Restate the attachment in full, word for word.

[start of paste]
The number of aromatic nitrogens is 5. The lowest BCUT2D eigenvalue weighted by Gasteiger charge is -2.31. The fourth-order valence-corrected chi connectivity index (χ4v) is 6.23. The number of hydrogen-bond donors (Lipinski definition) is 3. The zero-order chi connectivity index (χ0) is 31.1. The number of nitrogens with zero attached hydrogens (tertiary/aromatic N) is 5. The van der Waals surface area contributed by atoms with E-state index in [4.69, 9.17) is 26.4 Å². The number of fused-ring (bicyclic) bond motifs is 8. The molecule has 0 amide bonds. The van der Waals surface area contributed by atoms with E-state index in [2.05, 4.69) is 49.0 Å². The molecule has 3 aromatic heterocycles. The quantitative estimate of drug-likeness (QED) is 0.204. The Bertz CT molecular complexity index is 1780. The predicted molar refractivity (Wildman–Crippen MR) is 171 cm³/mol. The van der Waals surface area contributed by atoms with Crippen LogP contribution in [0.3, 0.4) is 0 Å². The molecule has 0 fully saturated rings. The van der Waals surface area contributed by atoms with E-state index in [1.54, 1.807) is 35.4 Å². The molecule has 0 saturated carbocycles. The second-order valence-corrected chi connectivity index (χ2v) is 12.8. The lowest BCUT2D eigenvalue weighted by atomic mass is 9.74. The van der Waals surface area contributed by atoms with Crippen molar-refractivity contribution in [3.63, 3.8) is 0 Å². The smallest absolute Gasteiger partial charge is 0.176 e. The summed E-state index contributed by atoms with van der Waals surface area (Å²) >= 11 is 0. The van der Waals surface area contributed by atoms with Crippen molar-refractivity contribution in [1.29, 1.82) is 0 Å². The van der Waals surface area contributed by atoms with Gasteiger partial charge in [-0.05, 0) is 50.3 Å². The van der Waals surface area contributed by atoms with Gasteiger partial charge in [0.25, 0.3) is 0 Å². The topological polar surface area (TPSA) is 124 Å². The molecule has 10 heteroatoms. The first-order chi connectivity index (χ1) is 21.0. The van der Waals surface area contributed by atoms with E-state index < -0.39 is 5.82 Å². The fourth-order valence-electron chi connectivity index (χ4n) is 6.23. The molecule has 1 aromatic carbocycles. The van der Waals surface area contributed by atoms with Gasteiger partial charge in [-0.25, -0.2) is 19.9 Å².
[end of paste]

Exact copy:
The number of aromatic nitrogens is 5. The lowest BCUT2D eigenvalue weighted by Gasteiger charge is -2.31. The fourth-order valence-corrected chi connectivity index (χ4v) is 6.23. The number of hydrogen-bond donors (Lipinski definition) is 3. The zero-order chi connectivity index (χ0) is 31.1. The number of nitrogens with zero attached hydrogens (tertiary/aromatic N) is 5. The van der Waals surface area contributed by atoms with E-state index in [4.69, 9.17) is 26.4 Å². The number of fused-ring (bicyclic) bond motifs is 8. The molecule has 0 amide bonds. The van der Waals surface area contributed by atoms with E-state index in [2.05, 4.69) is 49.0 Å². The molecule has 3 aromatic heterocycles. The quantitative estimate of drug-likeness (QED) is 0.204. The Bertz CT molecular complexity index is 1780. The predicted molar refractivity (Wildman–Crippen MR) is 171 cm³/mol. The van der Waals surface area contributed by atoms with Crippen LogP contribution in [0.3, 0.4) is 0 Å². The molecule has 0 fully saturated rings. The van der Waals surface area contributed by atoms with E-state index in [1.54, 1.807) is 35.4 Å². The molecule has 0 saturated carbocycles. The second-order valence-corrected chi connectivity index (χ2v) is 12.8. The lowest BCUT2D eigenvalue weighted by atomic mass is 9.74. The van der Waals surface area contributed by atoms with Crippen molar-refractivity contribution in [3.63, 3.8) is 0 Å². The smallest absolute Gasteiger partial charge is 0.176 e. The summed E-state index contributed by atoms with van der Waals surface area (Å²) >= 11 is 0. The van der Waals surface area contributed by atoms with Crippen molar-refractivity contribution in [1.29, 1.82) is 0 Å². The van der Waals surface area contributed by atoms with Gasteiger partial charge in [-0.05, 0) is 50.3 Å². The van der Waals surface area contributed by atoms with Gasteiger partial charge in [0.25, 0.3) is 0 Å². The topological polar surface area (TPSA) is 124 Å². The molecule has 10 heteroatoms. The first-order chi connectivity index (χ1) is 21.0. The van der Waals surface area contributed by atoms with E-state index < -0.39 is 5.82 Å². The fourth-order valence-electron chi connectivity index (χ4n) is 6.23. The molecule has 1 aromatic carbocycles. The van der Waals surface area contributed by atoms with Gasteiger partial charge in [-0.25, -0.2) is 19.9 Å².